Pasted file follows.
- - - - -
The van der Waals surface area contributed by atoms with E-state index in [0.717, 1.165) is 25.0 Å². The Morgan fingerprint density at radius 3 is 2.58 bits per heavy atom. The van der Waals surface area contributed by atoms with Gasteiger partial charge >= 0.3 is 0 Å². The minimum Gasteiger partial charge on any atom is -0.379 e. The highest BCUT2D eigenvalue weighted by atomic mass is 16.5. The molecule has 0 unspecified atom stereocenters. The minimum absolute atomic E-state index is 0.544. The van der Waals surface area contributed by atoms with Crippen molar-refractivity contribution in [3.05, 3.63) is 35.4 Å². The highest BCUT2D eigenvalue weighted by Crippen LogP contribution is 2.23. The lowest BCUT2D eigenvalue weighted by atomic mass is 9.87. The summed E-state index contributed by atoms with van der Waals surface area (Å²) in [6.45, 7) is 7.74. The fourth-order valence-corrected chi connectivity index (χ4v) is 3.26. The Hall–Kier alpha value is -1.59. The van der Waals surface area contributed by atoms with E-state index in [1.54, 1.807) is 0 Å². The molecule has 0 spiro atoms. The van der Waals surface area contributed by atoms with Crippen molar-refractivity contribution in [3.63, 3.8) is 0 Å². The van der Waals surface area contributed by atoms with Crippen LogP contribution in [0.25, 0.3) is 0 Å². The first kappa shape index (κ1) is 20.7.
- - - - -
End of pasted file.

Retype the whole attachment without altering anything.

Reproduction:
The van der Waals surface area contributed by atoms with E-state index in [0.717, 1.165) is 25.0 Å². The Morgan fingerprint density at radius 3 is 2.58 bits per heavy atom. The van der Waals surface area contributed by atoms with Gasteiger partial charge >= 0.3 is 0 Å². The minimum Gasteiger partial charge on any atom is -0.379 e. The highest BCUT2D eigenvalue weighted by atomic mass is 16.5. The molecule has 0 unspecified atom stereocenters. The minimum absolute atomic E-state index is 0.544. The van der Waals surface area contributed by atoms with Crippen molar-refractivity contribution in [3.05, 3.63) is 35.4 Å². The highest BCUT2D eigenvalue weighted by Crippen LogP contribution is 2.23. The lowest BCUT2D eigenvalue weighted by atomic mass is 9.87. The summed E-state index contributed by atoms with van der Waals surface area (Å²) in [6.45, 7) is 7.74. The fourth-order valence-corrected chi connectivity index (χ4v) is 3.26. The Hall–Kier alpha value is -1.59. The van der Waals surface area contributed by atoms with E-state index in [1.54, 1.807) is 0 Å². The molecule has 0 spiro atoms. The van der Waals surface area contributed by atoms with Crippen molar-refractivity contribution in [3.63, 3.8) is 0 Å². The van der Waals surface area contributed by atoms with Crippen LogP contribution in [0.25, 0.3) is 0 Å². The first kappa shape index (κ1) is 20.7.